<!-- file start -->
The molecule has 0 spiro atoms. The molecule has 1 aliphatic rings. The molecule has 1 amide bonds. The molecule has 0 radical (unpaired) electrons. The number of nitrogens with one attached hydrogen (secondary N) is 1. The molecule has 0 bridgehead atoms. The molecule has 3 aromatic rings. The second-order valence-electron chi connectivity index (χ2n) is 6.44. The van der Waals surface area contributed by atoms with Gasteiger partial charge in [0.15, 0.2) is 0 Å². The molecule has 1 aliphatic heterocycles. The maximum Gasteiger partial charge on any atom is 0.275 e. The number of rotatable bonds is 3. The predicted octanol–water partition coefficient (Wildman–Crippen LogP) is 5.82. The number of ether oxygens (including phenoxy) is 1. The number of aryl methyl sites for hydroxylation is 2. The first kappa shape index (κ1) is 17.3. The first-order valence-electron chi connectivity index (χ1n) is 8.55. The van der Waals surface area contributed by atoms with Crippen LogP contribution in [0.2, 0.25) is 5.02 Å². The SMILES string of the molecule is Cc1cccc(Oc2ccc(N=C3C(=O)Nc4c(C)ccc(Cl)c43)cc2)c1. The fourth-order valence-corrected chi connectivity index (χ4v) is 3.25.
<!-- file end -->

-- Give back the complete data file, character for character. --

The molecule has 0 spiro atoms. The molecule has 1 aliphatic rings. The molecule has 1 amide bonds. The molecule has 0 radical (unpaired) electrons. The number of nitrogens with one attached hydrogen (secondary N) is 1. The molecule has 0 bridgehead atoms. The molecule has 3 aromatic rings. The second-order valence-electron chi connectivity index (χ2n) is 6.44. The van der Waals surface area contributed by atoms with Gasteiger partial charge in [0.15, 0.2) is 0 Å². The molecule has 1 aliphatic heterocycles. The maximum Gasteiger partial charge on any atom is 0.275 e. The number of rotatable bonds is 3. The predicted octanol–water partition coefficient (Wildman–Crippen LogP) is 5.82. The number of ether oxygens (including phenoxy) is 1. The number of aryl methyl sites for hydroxylation is 2. The first kappa shape index (κ1) is 17.3. The first-order valence-electron chi connectivity index (χ1n) is 8.55. The van der Waals surface area contributed by atoms with Crippen LogP contribution in [0.2, 0.25) is 5.02 Å². The SMILES string of the molecule is Cc1cccc(Oc2ccc(N=C3C(=O)Nc4c(C)ccc(Cl)c43)cc2)c1. The fourth-order valence-corrected chi connectivity index (χ4v) is 3.25.